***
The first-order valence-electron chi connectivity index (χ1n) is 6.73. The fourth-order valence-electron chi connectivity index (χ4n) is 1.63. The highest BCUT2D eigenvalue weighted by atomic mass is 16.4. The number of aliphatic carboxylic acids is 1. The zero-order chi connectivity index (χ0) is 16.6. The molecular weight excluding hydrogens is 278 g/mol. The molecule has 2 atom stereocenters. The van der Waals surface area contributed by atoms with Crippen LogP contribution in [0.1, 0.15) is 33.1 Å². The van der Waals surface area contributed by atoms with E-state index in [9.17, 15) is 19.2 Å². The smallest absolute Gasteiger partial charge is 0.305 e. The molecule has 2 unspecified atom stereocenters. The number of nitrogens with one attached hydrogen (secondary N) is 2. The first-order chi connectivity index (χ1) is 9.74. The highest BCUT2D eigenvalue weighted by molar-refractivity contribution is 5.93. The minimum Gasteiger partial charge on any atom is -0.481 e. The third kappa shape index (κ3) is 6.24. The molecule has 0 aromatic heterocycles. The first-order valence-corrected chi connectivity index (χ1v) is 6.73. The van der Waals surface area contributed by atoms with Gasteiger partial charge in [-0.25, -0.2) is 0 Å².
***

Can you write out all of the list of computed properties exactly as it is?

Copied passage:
The first-order valence-electron chi connectivity index (χ1n) is 6.73. The fourth-order valence-electron chi connectivity index (χ4n) is 1.63. The highest BCUT2D eigenvalue weighted by atomic mass is 16.4. The number of aliphatic carboxylic acids is 1. The zero-order chi connectivity index (χ0) is 16.6. The molecular weight excluding hydrogens is 278 g/mol. The molecule has 2 atom stereocenters. The van der Waals surface area contributed by atoms with Crippen LogP contribution in [0.1, 0.15) is 33.1 Å². The van der Waals surface area contributed by atoms with E-state index in [9.17, 15) is 19.2 Å². The smallest absolute Gasteiger partial charge is 0.305 e. The molecule has 2 unspecified atom stereocenters. The number of nitrogens with one attached hydrogen (secondary N) is 2. The first-order chi connectivity index (χ1) is 9.74. The highest BCUT2D eigenvalue weighted by molar-refractivity contribution is 5.93. The minimum Gasteiger partial charge on any atom is -0.481 e. The third kappa shape index (κ3) is 6.24. The molecule has 0 aromatic heterocycles. The first-order valence-corrected chi connectivity index (χ1v) is 6.73. The van der Waals surface area contributed by atoms with Gasteiger partial charge in [-0.25, -0.2) is 0 Å².